Can you train

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Can you train

Postby getstuckin » Tue May 01, 2012 6:45 am

I was reading an HSE bulltin on a court case which reported that employees were being trained by employees who were not qualified to do so. This being one of the reasons to prosecute.

Hence, do you have to hold a training qualification to conduct training. Many small firms could not do so. Hence some what curious as to a prosecution with part of the basis found on un qualified trainer.
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Re: Can you train

Postby AdrianW » Tue May 01, 2012 7:23 am

Interesting. I have not read this article, so could you elaborate as to what training these employees were giving ?
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Re: Can you train

Postby Keith1983 » Tue May 01, 2012 7:24 am

A link to the article would be good.
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Re: Can you train

Postby Coldrop » Tue May 01, 2012 4:50 pm

I'd be more concerned if the trainer (qualified or not with a training certificate) had the knowledge and experience to deliver a particular course.

I have to remind my boss that just because I have training and H+S qualifications, it doesn't mean I can teach anything :evil:
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Re: Can you train

Postby Reddwarf » Tue May 01, 2012 4:58 pm

A lot will depend on the type and level of the course. Training someone on the basics of manual handling probably isn't going to need any form of qualification as ultimately you van buy DVD's.

But an employees teaching another employees to operate a forklift truck without the correct crediation will clearly be an issue even if that employee is the best FLT driver and will teach correctly sometimes the course needs to be accredited.

I used to deliver basic fire safety training as well as fire warden training there is no set standard for this training and research I done other companies where providing warden training anything from 2hrs to a day course (mind ended up being 6hrs).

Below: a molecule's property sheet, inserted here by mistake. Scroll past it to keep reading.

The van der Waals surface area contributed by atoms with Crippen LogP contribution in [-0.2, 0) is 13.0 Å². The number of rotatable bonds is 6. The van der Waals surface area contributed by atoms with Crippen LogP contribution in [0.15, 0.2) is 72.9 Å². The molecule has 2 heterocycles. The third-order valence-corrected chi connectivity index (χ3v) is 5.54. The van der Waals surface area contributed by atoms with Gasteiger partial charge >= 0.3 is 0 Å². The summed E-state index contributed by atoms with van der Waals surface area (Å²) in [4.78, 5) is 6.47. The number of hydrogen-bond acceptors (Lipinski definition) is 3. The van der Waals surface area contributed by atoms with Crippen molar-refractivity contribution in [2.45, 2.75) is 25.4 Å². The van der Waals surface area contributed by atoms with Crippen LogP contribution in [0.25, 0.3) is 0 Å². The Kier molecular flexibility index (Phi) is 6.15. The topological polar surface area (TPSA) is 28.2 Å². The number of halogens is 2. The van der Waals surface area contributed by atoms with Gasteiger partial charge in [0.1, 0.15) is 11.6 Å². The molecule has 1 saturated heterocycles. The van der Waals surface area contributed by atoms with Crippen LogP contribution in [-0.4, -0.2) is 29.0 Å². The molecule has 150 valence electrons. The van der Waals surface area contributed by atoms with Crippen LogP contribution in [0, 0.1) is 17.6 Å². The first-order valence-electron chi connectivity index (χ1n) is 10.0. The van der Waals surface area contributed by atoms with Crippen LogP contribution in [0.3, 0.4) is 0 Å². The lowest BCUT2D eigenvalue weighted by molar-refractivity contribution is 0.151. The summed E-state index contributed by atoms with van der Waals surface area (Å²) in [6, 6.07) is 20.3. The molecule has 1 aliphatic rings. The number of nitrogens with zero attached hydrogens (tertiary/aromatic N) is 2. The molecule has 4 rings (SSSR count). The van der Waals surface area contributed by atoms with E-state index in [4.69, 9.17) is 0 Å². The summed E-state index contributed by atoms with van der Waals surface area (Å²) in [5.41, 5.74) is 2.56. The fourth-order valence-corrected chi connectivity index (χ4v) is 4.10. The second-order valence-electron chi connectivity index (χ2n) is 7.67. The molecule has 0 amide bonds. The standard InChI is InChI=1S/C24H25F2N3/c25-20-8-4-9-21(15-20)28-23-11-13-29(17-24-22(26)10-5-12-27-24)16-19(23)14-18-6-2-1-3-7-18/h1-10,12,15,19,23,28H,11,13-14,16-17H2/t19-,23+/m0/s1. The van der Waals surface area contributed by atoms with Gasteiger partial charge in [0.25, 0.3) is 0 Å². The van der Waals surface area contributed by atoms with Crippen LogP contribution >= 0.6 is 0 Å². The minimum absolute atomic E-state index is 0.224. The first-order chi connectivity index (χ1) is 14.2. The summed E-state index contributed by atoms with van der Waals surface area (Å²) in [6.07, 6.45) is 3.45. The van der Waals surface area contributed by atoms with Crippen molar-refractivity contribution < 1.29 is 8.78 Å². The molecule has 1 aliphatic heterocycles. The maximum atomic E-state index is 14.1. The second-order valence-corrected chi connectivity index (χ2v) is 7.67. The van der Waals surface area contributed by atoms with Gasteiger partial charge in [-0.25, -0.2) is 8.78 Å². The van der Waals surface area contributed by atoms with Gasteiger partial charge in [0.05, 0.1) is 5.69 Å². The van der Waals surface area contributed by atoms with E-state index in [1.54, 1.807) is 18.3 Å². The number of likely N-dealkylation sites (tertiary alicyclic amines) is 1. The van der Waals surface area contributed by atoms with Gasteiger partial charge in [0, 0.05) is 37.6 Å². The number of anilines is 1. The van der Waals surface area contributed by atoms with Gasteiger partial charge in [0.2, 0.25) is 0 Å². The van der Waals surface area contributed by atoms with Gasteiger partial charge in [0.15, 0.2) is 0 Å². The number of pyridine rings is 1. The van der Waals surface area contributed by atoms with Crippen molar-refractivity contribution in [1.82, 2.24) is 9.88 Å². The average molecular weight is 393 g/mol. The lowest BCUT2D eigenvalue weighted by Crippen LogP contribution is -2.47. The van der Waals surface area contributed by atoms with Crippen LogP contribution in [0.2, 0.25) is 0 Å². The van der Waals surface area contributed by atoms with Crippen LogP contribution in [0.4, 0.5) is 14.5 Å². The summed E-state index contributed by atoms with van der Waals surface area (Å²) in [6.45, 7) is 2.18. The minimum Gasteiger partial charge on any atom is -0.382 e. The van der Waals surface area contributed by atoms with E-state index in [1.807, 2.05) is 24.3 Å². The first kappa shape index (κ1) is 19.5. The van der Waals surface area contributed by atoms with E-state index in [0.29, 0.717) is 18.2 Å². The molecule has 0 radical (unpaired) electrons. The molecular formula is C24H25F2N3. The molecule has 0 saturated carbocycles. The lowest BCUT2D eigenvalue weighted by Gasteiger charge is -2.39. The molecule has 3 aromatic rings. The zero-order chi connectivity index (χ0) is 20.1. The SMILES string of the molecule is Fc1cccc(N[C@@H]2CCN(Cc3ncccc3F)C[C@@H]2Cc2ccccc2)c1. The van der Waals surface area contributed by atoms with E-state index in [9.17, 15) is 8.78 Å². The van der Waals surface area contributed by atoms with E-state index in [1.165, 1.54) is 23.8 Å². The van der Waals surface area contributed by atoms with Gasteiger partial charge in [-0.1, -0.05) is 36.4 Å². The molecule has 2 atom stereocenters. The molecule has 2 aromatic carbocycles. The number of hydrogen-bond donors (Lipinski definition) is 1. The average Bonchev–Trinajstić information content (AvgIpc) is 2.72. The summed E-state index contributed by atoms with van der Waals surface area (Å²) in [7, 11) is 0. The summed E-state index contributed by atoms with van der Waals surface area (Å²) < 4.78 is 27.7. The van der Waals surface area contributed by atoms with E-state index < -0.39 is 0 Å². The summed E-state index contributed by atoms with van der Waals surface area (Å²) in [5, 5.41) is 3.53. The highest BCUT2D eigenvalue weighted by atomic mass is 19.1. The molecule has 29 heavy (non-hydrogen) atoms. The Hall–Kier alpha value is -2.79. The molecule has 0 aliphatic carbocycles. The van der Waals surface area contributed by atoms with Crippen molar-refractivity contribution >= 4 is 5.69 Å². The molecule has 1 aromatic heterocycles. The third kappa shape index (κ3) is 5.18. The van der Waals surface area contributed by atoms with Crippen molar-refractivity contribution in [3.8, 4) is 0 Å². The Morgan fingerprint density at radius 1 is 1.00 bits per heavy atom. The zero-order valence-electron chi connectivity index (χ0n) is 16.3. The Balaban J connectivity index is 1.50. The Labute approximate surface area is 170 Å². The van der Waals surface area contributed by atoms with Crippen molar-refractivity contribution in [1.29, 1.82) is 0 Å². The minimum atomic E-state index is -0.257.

So there are course that need to be trained by those with some form of accreditation or recognised distinction and other courses where all you have to do is be able to push play on the DVD player. The court may ask you to prove what made you feel competent to carry out the training.

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Re: Can you train

Postby frankie » Wed May 02, 2012 8:46 am

I think it's about knowing your limitations first. The court scenario may come later. I delivered a course on Portable Abrasive Wheels (Angle Grinders & Stihl Saws) and was given a job delivering a course on pedestal and bench grinders. I told the training company it was outside the area of my knowledge and they said just tell them about the portable ones then and say the principles are the same. :shock:
Needless to say, i don't work for them anymore.
I believe there should be some level of teaching/traning cert in place to ensure YOU are certain THEY have taken in the info you have given them.
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Re: Can you train

Postby eyeserene » Thu May 03, 2012 11:15 pm

I agree with the above advice. The most important factor is the competency of the trainer. What adequate competency involves depends on the nature of the training being delivered; generally the more technical and complex the training, the more hoops you have to jump through to be counted as competent.

To take manual handling as an example, as Reddwarf says one way to deliver that in-house at a basic level is to buy a DVD. What you're relying on there is the competency of the people who created the DVD. However if you wanted to deliver a recognised manual handling qualification (such as the CIEH level 2 Principles of Manual Handling) you'd need to be accredited by the awarding body, the CIEH in this case. There may also be specific qualifications needed as well, as in the case of something like forklift training where you need to hold a current RTITB instructors' licence. As a rough rule of thumb it's often said that the trainer should be qualified at two levels above the training they're delivering.

If you're thinking about getting into training in a formal sense and chasing accreditation, the City & Guilds PTTLS course is a great starter qualification and becoming a compulsory minimum requirement for recognition as a trainer. That only proves you know how to teach though, so obviously along with it you need subject-specific competency as well. Often simply being able to demonstrate experience in the subject area is good enough, but again it depends on the subject.
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Re: Can you train

Postby getstuckin » Fri May 04, 2012 7:20 am

If I might poke this around a little with no intention of winding you up.

I have highly skilled and competent people would could not train a person as they know how to communicate and not how to train.

Apart from very simple tasks and I do mean simple I don't think you can train a person without first learning to train.

Kicking about another idea, I have over my many years of employment been faced with manual handling training which consists of what a DVD, pick up box and I am then passed as being trained.